Running Docker behind a proxy

When it comes to Docker and proxies, you will mostly not need them for running things locally or to just test something. However, we at Cron spend a lot of time managing production environments at corporations where everything is behind a proxy. Here in this post, I will share some basics and few tips on how to set up Docker daemons, build images and finally run Docker containers behind a proxy that doesn’t use authentication.

Pulling images

To be able to pull public images you need to set proxy settings to Docker configuration file. Also, keep in mind that if you are using a private registry you need to add the no_proxy variable. Otherwise, pull/push to private Docker registry will not be possible. Setting up those settings depends on the OS and Docker version you are using. Here are some examples of running Docker version 1.9.0 and above:

For RedHat/CentOS version 6:

For RedHat/CentOS version 7, remove export:

For Ubuntu 14.04:

For most operating systems above example will do the job.

Building images

Building Docker images behind a corporate proxy was a challenge since there wasn’t a way to set build-time variables while building the images. Sure, you could hardcode your proxy settings to Dockerfile, but what if you are using different proxies for different environments, or you don’t need a proxy if building images locally?

Docker, with version 1.9.0 introduced --build-arg option for build-time variables which solves this problem. Building Ubuntu based image is quite simple now:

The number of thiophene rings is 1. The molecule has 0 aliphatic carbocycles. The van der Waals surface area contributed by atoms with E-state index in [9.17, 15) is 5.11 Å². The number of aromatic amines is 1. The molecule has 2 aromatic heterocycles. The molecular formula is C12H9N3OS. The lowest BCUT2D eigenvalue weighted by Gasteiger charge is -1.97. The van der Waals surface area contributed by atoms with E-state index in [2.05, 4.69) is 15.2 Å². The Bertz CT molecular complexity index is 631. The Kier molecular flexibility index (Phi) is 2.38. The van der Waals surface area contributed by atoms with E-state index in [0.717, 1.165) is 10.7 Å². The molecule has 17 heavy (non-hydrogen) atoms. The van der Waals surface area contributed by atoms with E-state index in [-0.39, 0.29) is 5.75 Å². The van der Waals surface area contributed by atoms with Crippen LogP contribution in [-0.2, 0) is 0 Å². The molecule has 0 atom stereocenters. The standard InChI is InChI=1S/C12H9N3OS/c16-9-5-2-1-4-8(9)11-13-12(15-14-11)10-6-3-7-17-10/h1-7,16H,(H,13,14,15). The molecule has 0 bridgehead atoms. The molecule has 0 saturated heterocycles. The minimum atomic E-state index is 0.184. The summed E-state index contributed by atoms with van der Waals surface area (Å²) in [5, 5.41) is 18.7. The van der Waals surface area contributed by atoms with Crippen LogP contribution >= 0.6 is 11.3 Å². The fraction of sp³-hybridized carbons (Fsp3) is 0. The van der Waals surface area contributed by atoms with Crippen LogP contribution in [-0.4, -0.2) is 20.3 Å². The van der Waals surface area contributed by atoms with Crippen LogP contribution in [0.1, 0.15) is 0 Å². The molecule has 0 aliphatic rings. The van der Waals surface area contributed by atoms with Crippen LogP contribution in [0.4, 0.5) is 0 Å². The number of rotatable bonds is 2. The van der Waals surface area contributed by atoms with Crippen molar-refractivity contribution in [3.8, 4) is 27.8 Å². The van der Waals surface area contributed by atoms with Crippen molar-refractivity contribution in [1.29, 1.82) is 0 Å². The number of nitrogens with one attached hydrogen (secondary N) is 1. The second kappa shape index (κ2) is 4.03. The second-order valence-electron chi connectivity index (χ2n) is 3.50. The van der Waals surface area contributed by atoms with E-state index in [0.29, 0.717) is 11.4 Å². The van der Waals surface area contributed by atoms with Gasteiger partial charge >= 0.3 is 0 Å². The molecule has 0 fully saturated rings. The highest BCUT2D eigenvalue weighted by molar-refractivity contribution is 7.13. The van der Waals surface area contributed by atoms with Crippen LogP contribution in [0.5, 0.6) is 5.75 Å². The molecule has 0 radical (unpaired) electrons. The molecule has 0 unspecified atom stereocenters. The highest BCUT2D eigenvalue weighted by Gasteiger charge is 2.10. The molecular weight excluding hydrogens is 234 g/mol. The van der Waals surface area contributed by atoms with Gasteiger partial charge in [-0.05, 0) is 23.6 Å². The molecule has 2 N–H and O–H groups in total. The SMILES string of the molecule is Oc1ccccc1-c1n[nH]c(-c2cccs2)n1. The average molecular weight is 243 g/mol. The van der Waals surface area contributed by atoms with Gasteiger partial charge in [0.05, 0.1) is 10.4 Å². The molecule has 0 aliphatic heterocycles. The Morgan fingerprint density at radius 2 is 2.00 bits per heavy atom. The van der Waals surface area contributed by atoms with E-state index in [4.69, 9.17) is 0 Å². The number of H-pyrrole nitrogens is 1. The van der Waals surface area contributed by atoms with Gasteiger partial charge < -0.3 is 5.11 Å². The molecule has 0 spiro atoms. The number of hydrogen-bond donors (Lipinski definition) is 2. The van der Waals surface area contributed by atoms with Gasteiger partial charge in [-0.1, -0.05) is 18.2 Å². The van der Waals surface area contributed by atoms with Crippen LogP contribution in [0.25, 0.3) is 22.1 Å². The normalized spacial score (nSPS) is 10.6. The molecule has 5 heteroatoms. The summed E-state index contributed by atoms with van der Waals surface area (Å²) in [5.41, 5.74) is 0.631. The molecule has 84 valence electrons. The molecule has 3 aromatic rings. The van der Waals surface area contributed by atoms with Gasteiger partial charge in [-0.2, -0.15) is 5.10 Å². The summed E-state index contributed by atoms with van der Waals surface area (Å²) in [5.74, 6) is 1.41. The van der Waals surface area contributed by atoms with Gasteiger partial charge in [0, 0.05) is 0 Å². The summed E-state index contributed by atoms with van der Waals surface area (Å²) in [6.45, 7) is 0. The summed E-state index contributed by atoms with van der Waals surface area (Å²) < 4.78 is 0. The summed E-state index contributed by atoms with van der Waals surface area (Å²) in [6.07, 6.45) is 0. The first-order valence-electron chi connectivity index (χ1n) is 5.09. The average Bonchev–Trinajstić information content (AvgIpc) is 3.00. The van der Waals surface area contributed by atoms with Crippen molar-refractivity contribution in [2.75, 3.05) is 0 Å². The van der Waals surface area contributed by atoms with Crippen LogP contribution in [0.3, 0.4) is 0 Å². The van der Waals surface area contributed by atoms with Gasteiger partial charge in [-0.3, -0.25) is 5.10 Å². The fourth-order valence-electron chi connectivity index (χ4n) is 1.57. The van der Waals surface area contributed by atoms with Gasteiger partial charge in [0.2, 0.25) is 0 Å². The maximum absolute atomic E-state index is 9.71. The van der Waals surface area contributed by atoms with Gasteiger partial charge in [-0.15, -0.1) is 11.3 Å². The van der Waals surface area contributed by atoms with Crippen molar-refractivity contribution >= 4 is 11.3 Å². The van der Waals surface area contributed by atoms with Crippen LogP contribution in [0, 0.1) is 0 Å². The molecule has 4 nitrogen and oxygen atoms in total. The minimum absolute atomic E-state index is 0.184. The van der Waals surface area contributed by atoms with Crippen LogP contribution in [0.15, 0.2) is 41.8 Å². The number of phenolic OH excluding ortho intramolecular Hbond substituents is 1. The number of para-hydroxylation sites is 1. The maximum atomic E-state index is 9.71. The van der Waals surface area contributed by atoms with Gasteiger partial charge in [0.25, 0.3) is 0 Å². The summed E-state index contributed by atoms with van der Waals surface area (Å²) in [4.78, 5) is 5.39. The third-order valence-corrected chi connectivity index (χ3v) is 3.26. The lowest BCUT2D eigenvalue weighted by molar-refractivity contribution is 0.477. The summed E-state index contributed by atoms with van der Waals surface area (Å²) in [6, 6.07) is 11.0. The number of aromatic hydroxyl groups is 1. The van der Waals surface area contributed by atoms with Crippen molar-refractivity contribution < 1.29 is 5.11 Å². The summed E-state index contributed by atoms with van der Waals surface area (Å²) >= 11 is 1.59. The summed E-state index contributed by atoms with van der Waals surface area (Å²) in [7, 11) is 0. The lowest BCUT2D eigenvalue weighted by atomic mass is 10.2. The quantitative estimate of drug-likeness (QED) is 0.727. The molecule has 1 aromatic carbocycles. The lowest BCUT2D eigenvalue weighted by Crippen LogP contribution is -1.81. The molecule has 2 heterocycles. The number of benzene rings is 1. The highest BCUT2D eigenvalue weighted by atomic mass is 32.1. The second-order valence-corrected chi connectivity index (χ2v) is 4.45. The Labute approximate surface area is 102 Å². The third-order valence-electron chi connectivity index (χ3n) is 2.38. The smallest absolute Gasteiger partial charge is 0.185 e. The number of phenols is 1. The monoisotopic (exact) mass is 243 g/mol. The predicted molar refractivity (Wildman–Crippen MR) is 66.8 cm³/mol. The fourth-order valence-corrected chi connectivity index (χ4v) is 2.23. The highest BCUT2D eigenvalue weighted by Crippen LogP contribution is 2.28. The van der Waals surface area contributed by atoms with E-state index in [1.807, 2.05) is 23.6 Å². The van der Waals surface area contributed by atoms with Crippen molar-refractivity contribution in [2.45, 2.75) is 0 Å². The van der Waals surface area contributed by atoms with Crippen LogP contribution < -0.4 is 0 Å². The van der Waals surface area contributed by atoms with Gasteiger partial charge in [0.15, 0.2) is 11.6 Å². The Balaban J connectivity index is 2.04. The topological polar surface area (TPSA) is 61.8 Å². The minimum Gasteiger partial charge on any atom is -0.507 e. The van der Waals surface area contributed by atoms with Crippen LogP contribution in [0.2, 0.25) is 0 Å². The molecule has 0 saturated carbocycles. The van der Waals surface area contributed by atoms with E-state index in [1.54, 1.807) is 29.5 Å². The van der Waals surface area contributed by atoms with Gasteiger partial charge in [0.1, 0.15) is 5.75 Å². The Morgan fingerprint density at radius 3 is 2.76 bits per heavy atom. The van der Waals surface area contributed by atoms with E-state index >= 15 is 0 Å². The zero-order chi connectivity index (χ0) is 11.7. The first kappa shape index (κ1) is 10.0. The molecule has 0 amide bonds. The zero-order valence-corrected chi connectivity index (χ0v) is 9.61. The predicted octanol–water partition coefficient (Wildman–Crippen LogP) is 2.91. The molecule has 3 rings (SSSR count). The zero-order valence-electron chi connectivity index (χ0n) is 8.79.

Even if you have an HTTP proxy only, for Ubuntu to be able to update and install packages via apt-get, you need to set https_proxy variable also. It could point to the same HTTP proxy server, though.

For RedHat based images you may need to set proxy settings in /etc/yum.conf as additional step. You could put something like this in your Dockerfile:

Running containers

Eventually, you will need to run Docker containers behind a proxy. Now, it depends on whether your containers are using some external service outside of your network or not. If not, you don’t need to set proxies at all.

Each Docker container will run just one process, in most cases. How to pick up http_proxy and https_proxy variables to that process depends on what process you need to run. In this case script will start just one Java process. This Java process also connects to Postgres deployed locally for which we need to skip the proxy server. This is just a part of run script:

Then we need to set environment variables with docker run command:

As noted at the beginning, those are just a few examples and basic settings to get started with Docker and proxies. Questions and comments are always welcome.

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Alen Komljen

Building and automating infrastructure with Docker, Kubernetes, kops, Helm, Rancher, Terraform, Ansible, SaltStack, Jenkins, AWS, GKE and many others.
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Alen KomljenRunning Docker behind a proxy